The digestive system is one of the most important organ systems in our body. Even at the start, tasting food and drinks bring us joy. The hormones and endorphins that get released are more than just a temporary feel-good sensation. Food can truly make a difference in how you feel.
The stomach and intestines then have the difficult task of breaking down all that food (that we’re sure you chewed so well). All the calories and nutrients that get released are integral to allow our body to function well. But even if you choose the right foods, if the stomach, pancreas, or intestines are not working as intended, you might not get those nutrients anyway. So by helping support the digestive organs, you are doing more than just helping decrease abdominal pain or gas and bloating. You will also be helping your absorption leading to more energy, better sleep, better mood, stronger muscles and bones, and a stronger immune system.
Every time you eat food, you are also consuming pathogens, such as bacteria and yeast. Your digestive system is home to 70% of your immune system to help protect yourself from these invaders. You also have stomach acid, which kills pathogens, and digestive flora that helps protect you from pathogens. However, if these teams become too weak, you can get chronic infections quite easily, such as dysbiosis, intestinal candida, SIBO, and other infections possibly leading to widespread inflammation.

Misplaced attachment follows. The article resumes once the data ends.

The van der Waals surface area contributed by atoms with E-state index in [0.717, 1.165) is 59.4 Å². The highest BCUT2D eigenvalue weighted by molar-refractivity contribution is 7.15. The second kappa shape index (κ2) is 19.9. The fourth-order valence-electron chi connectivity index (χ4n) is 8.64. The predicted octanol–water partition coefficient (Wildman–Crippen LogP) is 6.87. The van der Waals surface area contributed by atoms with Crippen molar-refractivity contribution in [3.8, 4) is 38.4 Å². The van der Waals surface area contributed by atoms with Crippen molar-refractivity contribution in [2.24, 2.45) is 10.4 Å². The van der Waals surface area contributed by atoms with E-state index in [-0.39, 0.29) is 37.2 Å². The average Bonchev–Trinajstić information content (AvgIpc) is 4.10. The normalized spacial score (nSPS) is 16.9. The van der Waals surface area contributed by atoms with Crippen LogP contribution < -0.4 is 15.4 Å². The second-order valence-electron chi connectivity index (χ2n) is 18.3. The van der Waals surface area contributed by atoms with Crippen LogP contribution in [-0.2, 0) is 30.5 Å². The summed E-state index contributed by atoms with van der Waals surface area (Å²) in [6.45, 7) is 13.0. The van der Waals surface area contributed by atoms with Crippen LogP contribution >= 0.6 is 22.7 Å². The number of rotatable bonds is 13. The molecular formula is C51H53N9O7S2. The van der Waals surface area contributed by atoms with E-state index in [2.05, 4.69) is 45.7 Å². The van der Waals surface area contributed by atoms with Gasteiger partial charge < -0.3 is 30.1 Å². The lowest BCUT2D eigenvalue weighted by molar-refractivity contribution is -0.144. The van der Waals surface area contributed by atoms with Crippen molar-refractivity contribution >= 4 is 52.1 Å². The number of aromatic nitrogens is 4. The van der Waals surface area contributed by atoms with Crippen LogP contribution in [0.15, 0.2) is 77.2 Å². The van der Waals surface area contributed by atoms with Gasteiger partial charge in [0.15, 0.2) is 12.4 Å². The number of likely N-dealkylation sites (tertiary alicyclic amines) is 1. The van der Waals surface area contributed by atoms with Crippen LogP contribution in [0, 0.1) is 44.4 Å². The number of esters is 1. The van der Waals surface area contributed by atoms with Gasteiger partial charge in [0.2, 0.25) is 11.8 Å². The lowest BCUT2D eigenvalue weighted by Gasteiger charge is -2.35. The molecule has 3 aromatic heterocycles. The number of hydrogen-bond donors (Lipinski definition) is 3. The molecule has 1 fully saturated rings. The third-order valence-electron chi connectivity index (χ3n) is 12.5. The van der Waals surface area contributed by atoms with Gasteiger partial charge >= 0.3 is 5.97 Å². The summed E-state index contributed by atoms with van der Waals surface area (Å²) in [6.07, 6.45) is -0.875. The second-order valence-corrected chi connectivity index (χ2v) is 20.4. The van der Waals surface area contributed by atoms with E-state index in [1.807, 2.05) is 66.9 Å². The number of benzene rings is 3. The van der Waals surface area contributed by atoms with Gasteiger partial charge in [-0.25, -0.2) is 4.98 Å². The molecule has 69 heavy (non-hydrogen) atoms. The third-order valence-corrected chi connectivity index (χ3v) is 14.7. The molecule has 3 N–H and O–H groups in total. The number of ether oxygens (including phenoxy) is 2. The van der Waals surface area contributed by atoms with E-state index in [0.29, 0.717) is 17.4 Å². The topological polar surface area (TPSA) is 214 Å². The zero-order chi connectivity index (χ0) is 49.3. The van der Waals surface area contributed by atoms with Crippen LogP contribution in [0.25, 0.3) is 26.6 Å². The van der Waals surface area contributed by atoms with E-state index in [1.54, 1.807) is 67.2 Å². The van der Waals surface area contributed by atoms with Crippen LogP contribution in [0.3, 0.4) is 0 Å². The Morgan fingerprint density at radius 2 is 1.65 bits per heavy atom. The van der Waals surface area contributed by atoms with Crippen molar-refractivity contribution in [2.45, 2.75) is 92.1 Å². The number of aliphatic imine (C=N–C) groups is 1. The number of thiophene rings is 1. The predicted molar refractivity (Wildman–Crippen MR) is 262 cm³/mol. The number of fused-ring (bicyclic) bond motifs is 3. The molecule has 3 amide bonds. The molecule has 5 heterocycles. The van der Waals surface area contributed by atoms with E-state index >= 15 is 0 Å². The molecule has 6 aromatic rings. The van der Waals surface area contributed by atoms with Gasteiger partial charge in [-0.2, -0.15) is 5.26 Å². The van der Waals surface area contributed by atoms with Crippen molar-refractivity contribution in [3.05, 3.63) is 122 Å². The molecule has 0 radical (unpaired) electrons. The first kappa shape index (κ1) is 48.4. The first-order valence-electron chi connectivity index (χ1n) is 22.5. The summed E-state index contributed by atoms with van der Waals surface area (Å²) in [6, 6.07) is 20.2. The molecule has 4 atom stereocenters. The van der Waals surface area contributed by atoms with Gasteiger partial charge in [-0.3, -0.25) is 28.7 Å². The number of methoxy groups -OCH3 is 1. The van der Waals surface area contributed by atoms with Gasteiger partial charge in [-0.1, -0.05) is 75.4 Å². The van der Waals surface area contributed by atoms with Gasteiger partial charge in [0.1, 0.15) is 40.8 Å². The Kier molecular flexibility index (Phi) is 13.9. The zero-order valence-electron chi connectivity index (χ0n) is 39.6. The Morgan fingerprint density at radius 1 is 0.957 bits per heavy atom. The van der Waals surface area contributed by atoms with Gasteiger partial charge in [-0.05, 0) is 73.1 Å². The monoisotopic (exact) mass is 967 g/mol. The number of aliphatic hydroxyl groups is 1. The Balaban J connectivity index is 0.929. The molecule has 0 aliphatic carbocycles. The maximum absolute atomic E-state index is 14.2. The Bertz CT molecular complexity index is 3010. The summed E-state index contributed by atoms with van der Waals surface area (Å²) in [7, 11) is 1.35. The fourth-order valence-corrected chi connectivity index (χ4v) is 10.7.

Many conditions and symptoms are affected by the digestive system. If you have any or are concerned about any of the following conditions, it may also be essential to look at your digestion:
- 1Chronic or recurring infections (chronic sinusitis, ear infections, vaginal yeast infections)
- 6Autoimmune conditions (RA, lupus, Hashimoto’s, etc.)
- 7Hormone balancing (PCOS, dysmenorrhea, fibroids, etc.)
- 3Skin conditions (eczema, psoriasis, rashes, jock itch)
- 4Mental/emotional (anxiety, depression, behavioral concerns)
- 9Chronic pain (low back pain, neck pain, arthritis, etc.)
- 5Seasonal allergies
- 10Growth and development in childhood